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Why was Milton Friedman so influential?

By Des Moore - posted Friday, 1 December 2006

The death of Milton Friedman at age 94 has brought widespread recognition of his significant influence over an extended period on thinking about the most desirable structure of society and the government policies likely to achieve that.

This influence reinforced attempts by the Australian federal treasury, where I was employed from 1958 to 1987, to persuade governments to adopt budgetary and monetary policies to bring inflation under control. But despite Treasurer Frank Crean describing inflation in his 1973-74 budget speech as “our major economic problem”, it took three recessions here before effective anti-inflation policies were adopted.

Much commentary on Friedman’s thinking and advocacy has concentrated on economic issues. But his importance also derived from the propounding of a philosophy based on the importance of individual freedom and the role governments play in determining a conducive economic and social structure.


In his famous Capitalism and Freedom, first published in 1962, Friedman argued “there is an intimate connection between economics and politics, … only certain combinations of political and economic arrangements are possible and … in particular, a society which is socialist cannot also be democratic in the sense of guaranteeing individual freedom”.

This philosophy led to Friedman being characterised as a free marketeer, which he was, and as a conservative, which he wasn’t. His belief that government should have a minimal role in society required major changes rather than stability in the social structure. Moreover, his free market philosophy was not only based on a belief that this was the most efficient way of increasing material welfare. While accepting that capitalist and undemocratic political arrangements can co-exist - as in China today - he argued that economic freedom is an extremely important part of total freedom because the separation of economic and political power enables the one to offset the other.

This attitude was reflected in his support for governmental action to alleviate poverty. There he stressed the need for programs to minimise distortions to the operation of markets and to limit help “to people as people not as members of particular occupational groups or age groups or wage-rate groups or labor organisations or industries”. Many governments including the current one still fall well short of applying such wisdom.

Although often described as a monetarist, his advocacy of a monetary policy based on having a fixed rate of increase in the quantity of money did not simply reflect his research suggesting this as the most efficient way of supplying monetary needs. It also reflected his deep mistrust of the ability of humans, particularly those running central banks (he blamed the Federal Reserve for the 1930s depression), to judge the effect on economic activity and prices of making short term adjustments to the money supply.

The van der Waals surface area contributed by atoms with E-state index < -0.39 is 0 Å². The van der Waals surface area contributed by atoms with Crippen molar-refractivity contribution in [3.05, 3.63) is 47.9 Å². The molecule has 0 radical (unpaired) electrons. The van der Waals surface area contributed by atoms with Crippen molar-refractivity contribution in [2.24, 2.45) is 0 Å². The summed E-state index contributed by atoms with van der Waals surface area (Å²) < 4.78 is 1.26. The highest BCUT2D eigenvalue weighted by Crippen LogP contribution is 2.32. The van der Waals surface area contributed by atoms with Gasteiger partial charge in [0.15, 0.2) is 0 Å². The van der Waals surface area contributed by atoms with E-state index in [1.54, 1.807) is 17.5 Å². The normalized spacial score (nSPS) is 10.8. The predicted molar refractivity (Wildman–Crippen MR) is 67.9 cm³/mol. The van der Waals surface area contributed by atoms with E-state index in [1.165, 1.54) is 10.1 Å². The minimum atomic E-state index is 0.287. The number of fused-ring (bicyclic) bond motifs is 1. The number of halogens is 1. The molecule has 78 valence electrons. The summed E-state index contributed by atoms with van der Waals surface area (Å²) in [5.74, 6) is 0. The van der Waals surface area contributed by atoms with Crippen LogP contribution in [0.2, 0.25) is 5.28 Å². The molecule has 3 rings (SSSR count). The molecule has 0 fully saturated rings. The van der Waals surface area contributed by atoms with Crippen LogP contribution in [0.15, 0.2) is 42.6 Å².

That his advocacy of a quantitative monetary rule was eventually shown to be impractical did not reduce Friedman’s conviction that humans would tweak monetary policy inappropriately, as happened in Australia in the 1980s.

As it was first applied by Federal Reserve Governor Paul Volker in the early 1980s, Friedman’s analysis undoubtedly contributed, however, to the widespread establishment of low inflation as the main objective of monetary policies, thereby reducing the potential for mistakes in the operation of such policies. Hopefully, central banks have also taken sufficient account of Friedman’s warnings about the dangers of high rates of growth in the money supply, such as are now occurring here and elsewhere.


Friedman’s demonstration in the late 1960s that there is no stable trade off between inflation and unemployment, also overcame the Keynesian notion that budgetary policies can readily be twiddled to stimulate a higher rate of growth without risking higher inflation. It took some time for this to be accepted in Australia, particularly among academic economists, but it is now reflected in the bipartisan acceptance of a fiscal strategy aimed at maintaining budget balance over the medium-term. The discrediting of fine-tuning in both monetary and fiscal policies is a major Friedmanite achievement.

Why was Friedman so influential? It was not due to esoteric analyses of economic theory accepted in academia. He did very little of this and many academics resented his rebuttals of the merits of government intervention. His influence came importantly from his ability to explain and defend his beliefs in terms that were comprehensible and persuasive to the layman. His constant theme that adoption of free market policies were in the interests of the common man helped enormously.

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First broadcast on Perspective on ABC Radio National on November 22, 2006.

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About the Author

Des Moore is Director, Institute for Private Enterprise and a former Deputy Secretary, Treasury. He authored Schooling Victorians, 1992, Institute of Public Affairs as part of the Project Victoria series which contributed to the educational and other reforms instituted by the Kennett Government. The views are his own.

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